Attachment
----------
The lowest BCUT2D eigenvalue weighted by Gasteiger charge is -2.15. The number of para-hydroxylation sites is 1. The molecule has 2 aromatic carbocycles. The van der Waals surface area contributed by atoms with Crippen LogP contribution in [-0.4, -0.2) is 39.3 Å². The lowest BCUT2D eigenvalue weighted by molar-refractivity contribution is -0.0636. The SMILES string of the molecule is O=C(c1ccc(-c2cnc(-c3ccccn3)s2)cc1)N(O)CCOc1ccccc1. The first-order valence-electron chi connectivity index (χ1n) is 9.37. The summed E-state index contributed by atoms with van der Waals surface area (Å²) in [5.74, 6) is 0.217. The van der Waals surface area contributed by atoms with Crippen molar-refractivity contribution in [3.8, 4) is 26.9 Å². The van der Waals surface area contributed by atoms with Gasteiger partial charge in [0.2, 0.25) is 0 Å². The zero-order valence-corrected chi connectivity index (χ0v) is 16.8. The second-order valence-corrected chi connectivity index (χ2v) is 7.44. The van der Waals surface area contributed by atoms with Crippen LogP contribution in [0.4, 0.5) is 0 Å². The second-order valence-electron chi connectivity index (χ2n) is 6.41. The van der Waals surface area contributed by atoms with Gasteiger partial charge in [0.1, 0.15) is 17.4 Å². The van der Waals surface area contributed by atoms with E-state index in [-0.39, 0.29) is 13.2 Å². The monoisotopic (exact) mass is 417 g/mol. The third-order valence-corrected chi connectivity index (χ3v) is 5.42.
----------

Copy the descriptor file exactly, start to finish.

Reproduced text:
The lowest BCUT2D eigenvalue weighted by Gasteiger charge is -2.15. The number of para-hydroxylation sites is 1. The molecule has 2 aromatic carbocycles. The van der Waals surface area contributed by atoms with Crippen LogP contribution in [-0.4, -0.2) is 39.3 Å². The lowest BCUT2D eigenvalue weighted by molar-refractivity contribution is -0.0636. The SMILES string of the molecule is O=C(c1ccc(-c2cnc(-c3ccccn3)s2)cc1)N(O)CCOc1ccccc1. The first-order valence-electron chi connectivity index (χ1n) is 9.37. The summed E-state index contributed by atoms with van der Waals surface area (Å²) in [5.74, 6) is 0.217. The van der Waals surface area contributed by atoms with Crippen molar-refractivity contribution in [3.8, 4) is 26.9 Å². The van der Waals surface area contributed by atoms with Gasteiger partial charge in [0.2, 0.25) is 0 Å². The zero-order valence-corrected chi connectivity index (χ0v) is 16.8. The second-order valence-corrected chi connectivity index (χ2v) is 7.44. The van der Waals surface area contributed by atoms with Crippen LogP contribution in [0.4, 0.5) is 0 Å². The second-order valence-electron chi connectivity index (χ2n) is 6.41. The van der Waals surface area contributed by atoms with Gasteiger partial charge in [0.1, 0.15) is 17.4 Å². The van der Waals surface area contributed by atoms with E-state index in [-0.39, 0.29) is 13.2 Å². The monoisotopic (exact) mass is 417 g/mol. The third-order valence-corrected chi connectivity index (χ3v) is 5.42.